World

In India, the Preference for Male Babies Has Created a New Problem: Bride Trafficking

India has become a country of "missing" women and "unwanted" girls in the millions.

Photo Credit: CatherineL-Prod / Shutterstock

Hindu-majority India places its goddesses on very high pedestals. For knowledge you think of Saraswati; for wealth you pray to Lakshmi; for power you bow before Kali. Knowledge, wealth, power…what more can a man dream of?

Sadly, reverence for goddesses does not translate into respect for women. If anything, it’s misogyny of the kind and to the extent that India has gained infamy as a country of “missing women” and “unwanted girls.” And their numbers are counted in millions. Now, with over three decades of neoliberalism and its own brand of atomization, coupled with resurgent medieval supremacism in politics, these archaic, even brutal beliefs have gotten further sanction.

The Times of India ran a headline, "21 million ‘unwanted’ girls, 63 million ‘missing’ women" on January 29, while the Washington Post also reported it with a similar headline.

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News reports like these were splashed across the globe the same day all based on estimates provided by none other than the Indian government in its annual economic survey for 2017-'18. “We know that the sex ratio in India is highly skewed,” the government’s chief economic adviser, Arvind Subramanian, said at a press briefing on the eve of the presentation of the Union government’s annual budget.

The “highly skewed” sex ratio results from the fact that some 2 million women go “missing” every year across age groups because of abortion of female fetuses, disease, neglect and inadequate nutrition. At the same time, Indians have a “meta-preference” for sons. So if a girl is born, they go on having children till they get a son. As a result, the country has 21 million “unwanted" girls.

For years sociologists have been warning that in a situation in India (and China) where tens of millions of men are unable to find brides, the bubble could burst in the long term, leading to increasing violence, human trafficking and other crimes. Yet, if anything, the problem of gender imbalance is getting worse.

A report released last month by the Union government’s NITI Aayog (Planning Commission) brought out the alarming fact that in the recent period, the sex ratio at birth (SRB) has seen “a decline in 17 out of 21 large states of the country, with Gujarat recording an alarming dip of 53 points.” This despite the Modi government’s nationwide “Beti Bachao, Beti Padhao” (save your girl, educate your girl) campaign, of which more later.

As the India Tribune notes following the report, “in Gujarat the SRB fell to 854 females from 907 females per 1,000 males born” in a single year: 2014-15 to 2015-16. “Gujarat is followed by Haryana, which registered a drop of 35 points, Rajasthan (32 points), Uttarakhand (27 points), Maharashtra (18 points), Himachal Pradesh (14 points), Chhattisgarh (drop of 12 points), and Karnataka (11 points).” Among the few states that reported “improvement in SRB” are “Punjab, which registered a rise of 19 points, followed by Uttar Pradesh (10 points) and Bihar (9 points).” Gujarat is, incidentally, the picture perfect state of India’s current prime minister whose ‘model of development’ has of late come in for criticism of slipping human development indices overall and jobless growth.

As Jonathan Abbamonte writes:

“It is generally believed that a natural sex ratio at birth is somewhere close to 1.06 boys for every girl. Sex ratios at birth are naturally higher than 1.0 due to the fact that males suffer higher mortality than females. The sex ratio at birth may vary slightly from country to country from 1.03 to 1.07 depending on mortality rates prevalent in that country and other factors that are not entirely understood.”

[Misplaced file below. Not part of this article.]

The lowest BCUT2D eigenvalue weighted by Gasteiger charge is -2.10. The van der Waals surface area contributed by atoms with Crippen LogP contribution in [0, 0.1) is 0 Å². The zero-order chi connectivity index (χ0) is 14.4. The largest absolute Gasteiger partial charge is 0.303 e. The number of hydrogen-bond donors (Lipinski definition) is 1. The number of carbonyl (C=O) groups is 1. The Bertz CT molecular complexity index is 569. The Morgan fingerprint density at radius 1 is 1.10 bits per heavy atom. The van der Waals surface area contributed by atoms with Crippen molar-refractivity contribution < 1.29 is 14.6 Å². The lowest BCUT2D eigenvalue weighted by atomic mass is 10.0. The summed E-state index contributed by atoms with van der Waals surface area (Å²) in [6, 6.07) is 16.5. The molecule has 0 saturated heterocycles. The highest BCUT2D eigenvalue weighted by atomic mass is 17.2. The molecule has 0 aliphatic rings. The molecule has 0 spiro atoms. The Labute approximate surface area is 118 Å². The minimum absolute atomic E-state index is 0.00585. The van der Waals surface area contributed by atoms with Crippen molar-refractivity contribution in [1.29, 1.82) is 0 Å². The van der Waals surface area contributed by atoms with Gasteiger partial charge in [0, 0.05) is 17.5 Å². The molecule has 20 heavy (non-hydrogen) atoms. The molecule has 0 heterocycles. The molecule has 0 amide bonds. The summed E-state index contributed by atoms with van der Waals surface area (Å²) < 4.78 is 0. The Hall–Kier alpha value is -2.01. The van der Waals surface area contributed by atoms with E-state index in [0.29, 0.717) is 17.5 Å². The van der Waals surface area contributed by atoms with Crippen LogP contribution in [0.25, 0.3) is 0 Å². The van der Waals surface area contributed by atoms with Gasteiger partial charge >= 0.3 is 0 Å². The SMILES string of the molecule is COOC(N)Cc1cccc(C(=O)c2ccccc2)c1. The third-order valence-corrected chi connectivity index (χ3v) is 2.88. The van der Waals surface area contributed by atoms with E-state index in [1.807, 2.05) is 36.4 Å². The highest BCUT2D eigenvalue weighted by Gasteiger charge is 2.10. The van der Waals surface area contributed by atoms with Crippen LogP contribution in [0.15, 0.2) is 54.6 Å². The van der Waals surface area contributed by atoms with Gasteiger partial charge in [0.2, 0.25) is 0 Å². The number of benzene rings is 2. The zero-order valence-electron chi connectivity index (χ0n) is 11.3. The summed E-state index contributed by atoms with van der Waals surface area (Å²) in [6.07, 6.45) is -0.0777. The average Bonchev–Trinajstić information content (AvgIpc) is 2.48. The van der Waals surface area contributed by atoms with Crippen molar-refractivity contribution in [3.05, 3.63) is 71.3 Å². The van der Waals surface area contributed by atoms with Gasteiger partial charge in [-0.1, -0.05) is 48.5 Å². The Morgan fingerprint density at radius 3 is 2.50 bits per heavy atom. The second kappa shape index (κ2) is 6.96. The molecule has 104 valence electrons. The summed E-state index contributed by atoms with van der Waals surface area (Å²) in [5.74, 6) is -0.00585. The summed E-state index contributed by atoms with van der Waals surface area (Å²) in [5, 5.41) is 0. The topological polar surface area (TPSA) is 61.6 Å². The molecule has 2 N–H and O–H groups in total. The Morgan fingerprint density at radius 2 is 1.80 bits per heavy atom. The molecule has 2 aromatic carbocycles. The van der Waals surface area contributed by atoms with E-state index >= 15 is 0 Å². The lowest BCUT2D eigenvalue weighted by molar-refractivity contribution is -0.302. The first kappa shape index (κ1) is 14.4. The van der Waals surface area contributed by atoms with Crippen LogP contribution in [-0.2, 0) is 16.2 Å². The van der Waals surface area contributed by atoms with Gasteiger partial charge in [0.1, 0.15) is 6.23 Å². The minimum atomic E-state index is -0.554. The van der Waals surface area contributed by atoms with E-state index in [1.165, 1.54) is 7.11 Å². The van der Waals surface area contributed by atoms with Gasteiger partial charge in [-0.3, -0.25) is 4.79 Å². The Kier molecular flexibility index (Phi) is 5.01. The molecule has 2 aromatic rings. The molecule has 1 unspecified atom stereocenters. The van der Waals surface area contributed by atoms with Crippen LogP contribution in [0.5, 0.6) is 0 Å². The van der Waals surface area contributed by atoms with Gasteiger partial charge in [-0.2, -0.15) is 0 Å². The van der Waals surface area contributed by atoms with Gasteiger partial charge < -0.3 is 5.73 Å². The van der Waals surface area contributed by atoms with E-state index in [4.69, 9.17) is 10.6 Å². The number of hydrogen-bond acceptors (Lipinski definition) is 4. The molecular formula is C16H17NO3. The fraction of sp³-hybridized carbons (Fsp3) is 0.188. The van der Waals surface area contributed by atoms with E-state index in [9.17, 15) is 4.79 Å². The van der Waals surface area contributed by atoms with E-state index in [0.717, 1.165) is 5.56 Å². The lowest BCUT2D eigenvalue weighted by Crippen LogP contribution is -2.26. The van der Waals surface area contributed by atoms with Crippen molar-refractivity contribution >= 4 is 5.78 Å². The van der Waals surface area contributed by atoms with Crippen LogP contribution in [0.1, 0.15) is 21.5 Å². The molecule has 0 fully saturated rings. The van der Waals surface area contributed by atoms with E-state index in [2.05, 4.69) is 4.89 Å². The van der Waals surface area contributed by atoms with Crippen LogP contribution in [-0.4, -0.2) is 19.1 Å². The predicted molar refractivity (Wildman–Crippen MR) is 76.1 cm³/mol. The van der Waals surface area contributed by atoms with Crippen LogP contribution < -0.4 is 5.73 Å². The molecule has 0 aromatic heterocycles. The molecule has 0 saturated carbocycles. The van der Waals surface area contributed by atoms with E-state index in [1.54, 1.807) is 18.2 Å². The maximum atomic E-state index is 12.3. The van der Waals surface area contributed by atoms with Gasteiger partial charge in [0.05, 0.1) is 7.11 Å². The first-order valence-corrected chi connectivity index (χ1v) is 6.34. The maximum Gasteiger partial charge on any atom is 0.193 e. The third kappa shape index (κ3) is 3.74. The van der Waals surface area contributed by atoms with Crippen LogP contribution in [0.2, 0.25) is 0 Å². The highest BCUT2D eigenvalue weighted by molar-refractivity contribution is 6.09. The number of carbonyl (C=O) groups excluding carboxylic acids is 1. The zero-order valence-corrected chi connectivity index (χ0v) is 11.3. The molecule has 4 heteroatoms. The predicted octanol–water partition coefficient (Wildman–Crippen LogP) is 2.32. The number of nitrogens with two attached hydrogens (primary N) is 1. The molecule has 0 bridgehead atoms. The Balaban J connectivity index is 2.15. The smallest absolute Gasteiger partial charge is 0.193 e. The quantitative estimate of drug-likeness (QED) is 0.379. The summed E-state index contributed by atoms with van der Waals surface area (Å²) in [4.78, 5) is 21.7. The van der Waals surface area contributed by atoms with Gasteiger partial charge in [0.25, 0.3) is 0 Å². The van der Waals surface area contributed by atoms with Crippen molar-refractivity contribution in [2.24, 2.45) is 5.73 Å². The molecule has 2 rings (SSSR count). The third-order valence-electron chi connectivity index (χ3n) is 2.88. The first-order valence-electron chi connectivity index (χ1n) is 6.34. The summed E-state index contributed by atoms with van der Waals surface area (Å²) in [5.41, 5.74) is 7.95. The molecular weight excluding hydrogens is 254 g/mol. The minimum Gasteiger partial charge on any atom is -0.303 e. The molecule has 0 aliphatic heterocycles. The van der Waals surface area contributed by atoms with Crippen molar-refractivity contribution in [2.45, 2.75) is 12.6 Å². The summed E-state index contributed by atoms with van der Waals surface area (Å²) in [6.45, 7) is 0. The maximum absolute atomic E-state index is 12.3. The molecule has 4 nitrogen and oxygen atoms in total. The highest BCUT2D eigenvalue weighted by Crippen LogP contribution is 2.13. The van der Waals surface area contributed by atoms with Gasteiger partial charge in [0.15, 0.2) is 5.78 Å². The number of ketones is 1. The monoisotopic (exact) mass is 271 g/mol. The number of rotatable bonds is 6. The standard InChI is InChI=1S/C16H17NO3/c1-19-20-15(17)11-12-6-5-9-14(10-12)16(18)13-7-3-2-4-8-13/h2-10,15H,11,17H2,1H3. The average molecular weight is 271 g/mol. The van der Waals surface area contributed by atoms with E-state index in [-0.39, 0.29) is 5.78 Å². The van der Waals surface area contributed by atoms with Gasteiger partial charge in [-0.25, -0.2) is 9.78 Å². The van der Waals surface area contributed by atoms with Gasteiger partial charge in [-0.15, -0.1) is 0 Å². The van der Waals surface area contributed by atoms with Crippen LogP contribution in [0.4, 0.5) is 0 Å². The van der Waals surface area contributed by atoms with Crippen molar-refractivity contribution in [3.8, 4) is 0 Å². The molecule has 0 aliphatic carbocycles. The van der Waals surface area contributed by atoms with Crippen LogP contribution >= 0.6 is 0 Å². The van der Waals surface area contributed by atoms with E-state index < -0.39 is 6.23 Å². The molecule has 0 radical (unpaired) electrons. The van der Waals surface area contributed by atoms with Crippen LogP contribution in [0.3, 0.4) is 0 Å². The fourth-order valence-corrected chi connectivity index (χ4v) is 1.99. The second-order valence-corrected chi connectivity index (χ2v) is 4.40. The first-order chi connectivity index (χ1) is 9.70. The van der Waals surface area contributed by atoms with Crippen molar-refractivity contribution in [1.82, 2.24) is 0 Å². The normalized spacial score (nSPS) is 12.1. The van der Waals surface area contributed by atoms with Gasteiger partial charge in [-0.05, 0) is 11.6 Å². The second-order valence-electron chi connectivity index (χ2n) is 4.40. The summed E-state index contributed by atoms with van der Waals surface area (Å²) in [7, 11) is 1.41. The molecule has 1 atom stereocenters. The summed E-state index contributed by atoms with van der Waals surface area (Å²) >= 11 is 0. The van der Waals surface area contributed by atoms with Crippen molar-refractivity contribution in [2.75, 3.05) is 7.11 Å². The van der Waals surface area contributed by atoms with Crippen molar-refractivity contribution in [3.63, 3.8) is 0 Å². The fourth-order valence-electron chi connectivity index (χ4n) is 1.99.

Pointing out that “Sex ratio at birth is an important indicator and reflects the extent to which there is reduction in [the] number of girl children born by sex-selective abortions,” the Healthy States, Progressive India report of the NITI Aayog stresses the “need for states to effectively implement the Pre-Conception and Pre-Natal Diagnostic Techniques Act, 1994 and take measures to promote the value of the girl child.”

Under the act, it is a serious criminal offense for any clinic, hospital or diagnostic center to conduct a test on a pregnant woman to determine the sex of the fetus. All diagnostic centers are obliged by law to prominently display a notice stating that sex determination is a criminal offense and that such tests are not conducted at their center.

However, it is evident from the deteriorating sex ratio that feticide continues as a rampant practice in many parts of the country. One particularly disturbing example, reported by the Indian Express, came from the national capital in October 2015 when the “Delhi government... issued show-cause notices to 89 hospitals and diagnostic centers” to account for the “shocking, skewed sex ratio” reported by the hospitals. “Against a state wide average sex ratio at birth of 896 females for every 1,000 males in Delhi, the errant medical centres furnished records with ratios ranging from a dismal 285:1000 to 788:1000.”

The Indian Express continued:

“The findings of the survey were ‘alarming,’ said Delhi Health Minister Satyandar Jain, adding, ‘The sex ratio in Delhi is already alarmingly poor. After AAP [Aam Admi Party] took charge, we realised that a hospital-based survey on sex ratio at birth had never been conducted in Delhi. The findings of the survey were shocking. I find it very surprising that one centre has a sex ratio of less than 300:1000. Only 285 girls were born here for 1,000 boys.”

Newspapers often report instances from across the country of a female fetus, an unborn girl, being found in a garbage dump or some public place wrapped in a piece of cloth or newspaper. While there is feticide, there is infanticide too, as evident from two separate news reports from Haryana in north India and Bhopal, Madhya Pradesh, in central India during 2017.

As mentioned above, sociologists have for some years been warning countries like India and China about the long-term implications of a bloated male population relative to female population. A glimpse of what lies in the distant future may be had from a 2013 report of the United Nations Office on Drugs and Crime, stating that “the Indian predilection for aborting or killing the female child appears to have created a clear market for trafficked brides.”